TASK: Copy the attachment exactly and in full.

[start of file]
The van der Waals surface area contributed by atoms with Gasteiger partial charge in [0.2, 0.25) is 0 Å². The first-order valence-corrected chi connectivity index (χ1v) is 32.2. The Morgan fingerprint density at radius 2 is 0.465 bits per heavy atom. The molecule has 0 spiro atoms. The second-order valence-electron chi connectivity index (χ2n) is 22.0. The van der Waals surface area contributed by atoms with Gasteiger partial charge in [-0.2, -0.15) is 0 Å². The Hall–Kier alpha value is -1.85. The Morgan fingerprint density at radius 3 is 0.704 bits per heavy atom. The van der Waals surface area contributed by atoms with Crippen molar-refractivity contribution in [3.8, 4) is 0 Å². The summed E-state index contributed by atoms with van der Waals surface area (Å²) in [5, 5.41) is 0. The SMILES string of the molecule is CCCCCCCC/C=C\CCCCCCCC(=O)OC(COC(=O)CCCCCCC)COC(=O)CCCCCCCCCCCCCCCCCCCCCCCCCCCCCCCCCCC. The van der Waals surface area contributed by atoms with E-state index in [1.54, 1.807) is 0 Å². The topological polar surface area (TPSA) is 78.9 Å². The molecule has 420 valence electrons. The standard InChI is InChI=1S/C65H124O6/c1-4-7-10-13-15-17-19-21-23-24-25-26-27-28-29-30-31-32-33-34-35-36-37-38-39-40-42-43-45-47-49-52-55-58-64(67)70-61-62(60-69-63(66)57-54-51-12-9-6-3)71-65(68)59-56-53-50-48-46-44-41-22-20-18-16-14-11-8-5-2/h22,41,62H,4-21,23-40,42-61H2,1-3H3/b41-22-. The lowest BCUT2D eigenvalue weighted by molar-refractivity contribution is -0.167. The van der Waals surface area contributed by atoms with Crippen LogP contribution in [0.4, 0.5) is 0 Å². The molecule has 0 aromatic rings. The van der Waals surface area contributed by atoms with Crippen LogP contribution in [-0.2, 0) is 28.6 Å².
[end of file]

The van der Waals surface area contributed by atoms with Gasteiger partial charge in [0.2, 0.25) is 0 Å². The first-order valence-corrected chi connectivity index (χ1v) is 32.2. The Morgan fingerprint density at radius 2 is 0.465 bits per heavy atom. The molecule has 0 spiro atoms. The second-order valence-electron chi connectivity index (χ2n) is 22.0. The van der Waals surface area contributed by atoms with Gasteiger partial charge in [-0.2, -0.15) is 0 Å². The Hall–Kier alpha value is -1.85. The Morgan fingerprint density at radius 3 is 0.704 bits per heavy atom. The van der Waals surface area contributed by atoms with Crippen molar-refractivity contribution in [3.8, 4) is 0 Å². The summed E-state index contributed by atoms with van der Waals surface area (Å²) in [5, 5.41) is 0. The SMILES string of the molecule is CCCCCCCC/C=C\CCCCCCCC(=O)OC(COC(=O)CCCCCCC)COC(=O)CCCCCCCCCCCCCCCCCCCCCCCCCCCCCCCCCCC. The van der Waals surface area contributed by atoms with E-state index in [1.54, 1.807) is 0 Å². The topological polar surface area (TPSA) is 78.9 Å². The molecule has 420 valence electrons. The standard InChI is InChI=1S/C65H124O6/c1-4-7-10-13-15-17-19-21-23-24-25-26-27-28-29-30-31-32-33-34-35-36-37-38-39-40-42-43-45-47-49-52-55-58-64(67)70-61-62(60-69-63(66)57-54-51-12-9-6-3)71-65(68)59-56-53-50-48-46-44-41-22-20-18-16-14-11-8-5-2/h22,41,62H,4-21,23-40,42-61H2,1-3H3/b41-22-. The lowest BCUT2D eigenvalue weighted by molar-refractivity contribution is -0.167. The van der Waals surface area contributed by atoms with Crippen LogP contribution in [0.4, 0.5) is 0 Å². The molecule has 0 aromatic rings. The van der Waals surface area contributed by atoms with Crippen LogP contribution in [-0.2, 0) is 28.6 Å².